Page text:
The North Dakota law is designed to take effect immediately, but last month the state Supreme Court ruled a previous ban is to remain blocked while a lawsuit over its constitutionality proceeds. Last week, lawmakers said they intended to pass the latest bill as a message to the state’s high court signaling that the people of North Dakota want to restrict abortion.
Supporters have said the measure signed Monday protects all human life, while opponents contend it will have dire consequences for women and girls.
North Dakota no longer has any abortion clinics. Last summer, the state’s only facility, the Red River Women’s Clinic, shut its doors in Fargo and moved operations a short distance across the border to Moorhead, Minnesota, where abortion remains legal. The clinic’s owner is still pursuing a lawsuit challenging the constitutionality of North Dakota’s previous abortion ban.
It’s expected that this new ban will also be the subject of legal challenges.
In a Manhattan courtroom on Tuesday, a jury will begin hearing E. Jean Carroll’s allegation that former President Donald J. Trump raped her more than two decades ago in a department store dressing room, in a proceeding that seeks to apply the accountability of the #MeToo era to a dominating political figure.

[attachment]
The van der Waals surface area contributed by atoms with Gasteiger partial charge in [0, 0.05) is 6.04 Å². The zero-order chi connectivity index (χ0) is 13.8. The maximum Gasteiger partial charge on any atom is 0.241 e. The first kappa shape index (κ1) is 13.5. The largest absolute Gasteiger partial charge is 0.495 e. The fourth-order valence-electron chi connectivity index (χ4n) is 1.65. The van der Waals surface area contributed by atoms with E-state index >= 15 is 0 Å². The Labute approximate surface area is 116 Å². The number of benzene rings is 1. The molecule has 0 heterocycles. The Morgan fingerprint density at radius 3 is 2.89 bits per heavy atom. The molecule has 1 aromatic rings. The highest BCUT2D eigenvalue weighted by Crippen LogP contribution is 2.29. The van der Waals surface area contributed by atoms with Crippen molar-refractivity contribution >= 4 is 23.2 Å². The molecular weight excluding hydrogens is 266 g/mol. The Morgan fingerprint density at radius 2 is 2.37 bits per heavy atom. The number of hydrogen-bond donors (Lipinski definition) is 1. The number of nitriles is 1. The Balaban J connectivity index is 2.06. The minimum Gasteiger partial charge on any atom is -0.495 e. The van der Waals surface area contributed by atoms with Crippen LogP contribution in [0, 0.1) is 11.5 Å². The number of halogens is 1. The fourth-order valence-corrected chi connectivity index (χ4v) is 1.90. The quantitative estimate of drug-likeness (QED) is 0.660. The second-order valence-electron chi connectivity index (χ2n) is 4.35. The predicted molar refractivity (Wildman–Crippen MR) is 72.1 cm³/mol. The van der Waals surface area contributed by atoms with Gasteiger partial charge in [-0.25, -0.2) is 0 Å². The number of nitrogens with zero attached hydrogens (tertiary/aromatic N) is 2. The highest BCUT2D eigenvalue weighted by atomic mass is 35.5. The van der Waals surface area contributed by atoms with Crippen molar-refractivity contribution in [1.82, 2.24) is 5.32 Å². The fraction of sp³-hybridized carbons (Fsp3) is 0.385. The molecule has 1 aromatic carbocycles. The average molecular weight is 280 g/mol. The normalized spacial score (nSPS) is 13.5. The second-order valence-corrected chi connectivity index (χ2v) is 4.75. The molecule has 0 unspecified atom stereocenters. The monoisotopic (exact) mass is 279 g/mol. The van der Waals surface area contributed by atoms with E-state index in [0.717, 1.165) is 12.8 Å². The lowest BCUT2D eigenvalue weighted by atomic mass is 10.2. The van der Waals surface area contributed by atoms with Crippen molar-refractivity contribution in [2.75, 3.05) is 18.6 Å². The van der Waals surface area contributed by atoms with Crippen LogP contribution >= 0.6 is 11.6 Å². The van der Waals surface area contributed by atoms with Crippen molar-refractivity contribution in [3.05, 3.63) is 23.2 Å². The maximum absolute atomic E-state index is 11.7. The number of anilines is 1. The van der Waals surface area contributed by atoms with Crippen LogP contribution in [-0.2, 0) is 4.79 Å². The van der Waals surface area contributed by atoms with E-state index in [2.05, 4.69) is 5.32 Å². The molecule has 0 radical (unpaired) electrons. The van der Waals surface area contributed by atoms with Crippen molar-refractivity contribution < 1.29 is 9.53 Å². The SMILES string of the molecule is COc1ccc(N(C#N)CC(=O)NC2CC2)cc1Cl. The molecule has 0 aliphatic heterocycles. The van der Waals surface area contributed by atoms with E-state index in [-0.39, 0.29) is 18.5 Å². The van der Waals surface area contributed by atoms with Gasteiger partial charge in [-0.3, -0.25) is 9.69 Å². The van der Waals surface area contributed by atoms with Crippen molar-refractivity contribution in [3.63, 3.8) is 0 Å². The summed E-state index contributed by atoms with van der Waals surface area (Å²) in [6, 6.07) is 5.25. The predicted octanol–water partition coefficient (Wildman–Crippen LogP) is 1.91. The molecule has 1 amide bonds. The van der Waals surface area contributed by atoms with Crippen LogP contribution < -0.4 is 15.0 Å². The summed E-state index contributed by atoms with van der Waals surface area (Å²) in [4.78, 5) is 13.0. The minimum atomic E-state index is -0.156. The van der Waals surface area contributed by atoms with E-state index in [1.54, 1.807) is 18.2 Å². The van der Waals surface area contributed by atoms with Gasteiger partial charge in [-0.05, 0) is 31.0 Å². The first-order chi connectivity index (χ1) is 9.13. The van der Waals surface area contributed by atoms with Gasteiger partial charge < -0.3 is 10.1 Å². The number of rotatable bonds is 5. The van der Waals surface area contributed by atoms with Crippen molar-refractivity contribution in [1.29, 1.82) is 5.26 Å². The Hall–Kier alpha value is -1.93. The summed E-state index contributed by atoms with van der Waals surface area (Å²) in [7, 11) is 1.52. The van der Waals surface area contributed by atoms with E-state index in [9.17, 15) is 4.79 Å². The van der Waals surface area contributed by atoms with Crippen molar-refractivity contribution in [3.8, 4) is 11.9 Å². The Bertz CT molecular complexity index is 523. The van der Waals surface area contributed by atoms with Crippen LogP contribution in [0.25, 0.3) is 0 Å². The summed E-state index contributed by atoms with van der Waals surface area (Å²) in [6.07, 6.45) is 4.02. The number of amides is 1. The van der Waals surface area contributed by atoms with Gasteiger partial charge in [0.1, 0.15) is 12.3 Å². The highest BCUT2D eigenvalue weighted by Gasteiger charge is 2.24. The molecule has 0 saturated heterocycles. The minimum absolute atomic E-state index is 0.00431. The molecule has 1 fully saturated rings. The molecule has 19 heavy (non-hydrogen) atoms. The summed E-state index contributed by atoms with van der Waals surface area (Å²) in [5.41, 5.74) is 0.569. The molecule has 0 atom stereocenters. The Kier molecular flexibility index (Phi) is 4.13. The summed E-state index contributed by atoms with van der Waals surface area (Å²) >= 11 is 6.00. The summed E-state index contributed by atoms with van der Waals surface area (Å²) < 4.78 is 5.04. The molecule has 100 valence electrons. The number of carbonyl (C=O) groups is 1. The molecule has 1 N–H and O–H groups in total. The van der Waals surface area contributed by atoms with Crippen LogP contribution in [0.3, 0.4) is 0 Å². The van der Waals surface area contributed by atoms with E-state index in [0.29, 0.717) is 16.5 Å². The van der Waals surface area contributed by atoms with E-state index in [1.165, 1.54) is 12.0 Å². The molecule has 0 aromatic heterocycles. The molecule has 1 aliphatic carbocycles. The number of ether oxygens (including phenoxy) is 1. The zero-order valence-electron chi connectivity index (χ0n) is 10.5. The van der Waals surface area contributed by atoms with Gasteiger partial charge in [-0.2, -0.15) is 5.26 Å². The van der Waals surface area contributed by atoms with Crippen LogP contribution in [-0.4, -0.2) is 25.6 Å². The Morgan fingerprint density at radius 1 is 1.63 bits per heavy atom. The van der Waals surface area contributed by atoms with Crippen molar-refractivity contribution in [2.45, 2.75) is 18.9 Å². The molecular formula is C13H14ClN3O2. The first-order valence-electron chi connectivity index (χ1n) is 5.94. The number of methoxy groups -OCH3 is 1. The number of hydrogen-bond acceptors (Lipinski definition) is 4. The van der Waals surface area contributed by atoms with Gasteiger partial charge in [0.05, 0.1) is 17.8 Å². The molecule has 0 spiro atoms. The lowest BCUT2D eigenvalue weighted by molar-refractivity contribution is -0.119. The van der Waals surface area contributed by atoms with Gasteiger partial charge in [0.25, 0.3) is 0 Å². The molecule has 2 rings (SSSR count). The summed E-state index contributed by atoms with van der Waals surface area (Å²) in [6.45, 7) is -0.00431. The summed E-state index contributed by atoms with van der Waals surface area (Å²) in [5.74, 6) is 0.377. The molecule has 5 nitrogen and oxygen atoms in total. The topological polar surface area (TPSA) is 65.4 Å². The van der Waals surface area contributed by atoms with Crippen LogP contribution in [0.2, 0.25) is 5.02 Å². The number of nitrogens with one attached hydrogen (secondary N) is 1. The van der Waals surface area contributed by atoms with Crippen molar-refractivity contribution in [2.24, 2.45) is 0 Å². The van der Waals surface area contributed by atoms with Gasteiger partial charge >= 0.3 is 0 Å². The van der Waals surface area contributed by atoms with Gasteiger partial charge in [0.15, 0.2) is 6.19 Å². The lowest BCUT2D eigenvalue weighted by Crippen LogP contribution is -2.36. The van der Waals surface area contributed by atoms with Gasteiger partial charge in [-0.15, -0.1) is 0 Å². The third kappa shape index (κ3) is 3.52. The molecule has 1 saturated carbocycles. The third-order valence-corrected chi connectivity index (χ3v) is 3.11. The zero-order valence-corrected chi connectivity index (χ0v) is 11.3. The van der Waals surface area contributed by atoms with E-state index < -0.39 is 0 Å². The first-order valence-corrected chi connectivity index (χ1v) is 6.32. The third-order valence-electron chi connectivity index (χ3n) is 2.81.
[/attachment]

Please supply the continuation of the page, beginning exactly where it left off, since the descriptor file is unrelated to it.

The trial in Federal District Court in Manhattan, expected to last one to two weeks, stems from a lawsuit and will take place amid a barrage of legal action aimed at Mr. Trump, who is running to regain the presidency and arguing that the suits and investigations are meant to drag him down.
Ms. Carroll, a former magazine columnist, said nothing publicly about the encounter for decades before publishing a memoir in 2019 that accused Mr. Trump of attacking her.
In the suit, Ms. Carroll, 79, says that one evening in the mid-1990s, she visited the luxury department store Bergdorf Goodman, where she was a regular shopper. There, the suit says, she ran into Mr. Trump. The two had met at least once before, and they traveled in the same New York City circles, the suit says. He said he was shopping for a present for “a girl,” and he asked her to advise him. She says she eventually accompanied him to the lingerie department where, she contends, he maneuvered her into a dressing room and raped her.
Mr. Trump, 76, has denied that he raped Ms. Carroll, has accused her of lying and has attacked her repeatedly in public statements and on social media, both while in office and after leaving. In 2019, after she published her account, he called her allegation “totally false” and said he could not have raped her because she was not his “type.” Last October, he said again, in a post on Truth Social, that she was not telling the truth and that the case was a “complete con job.”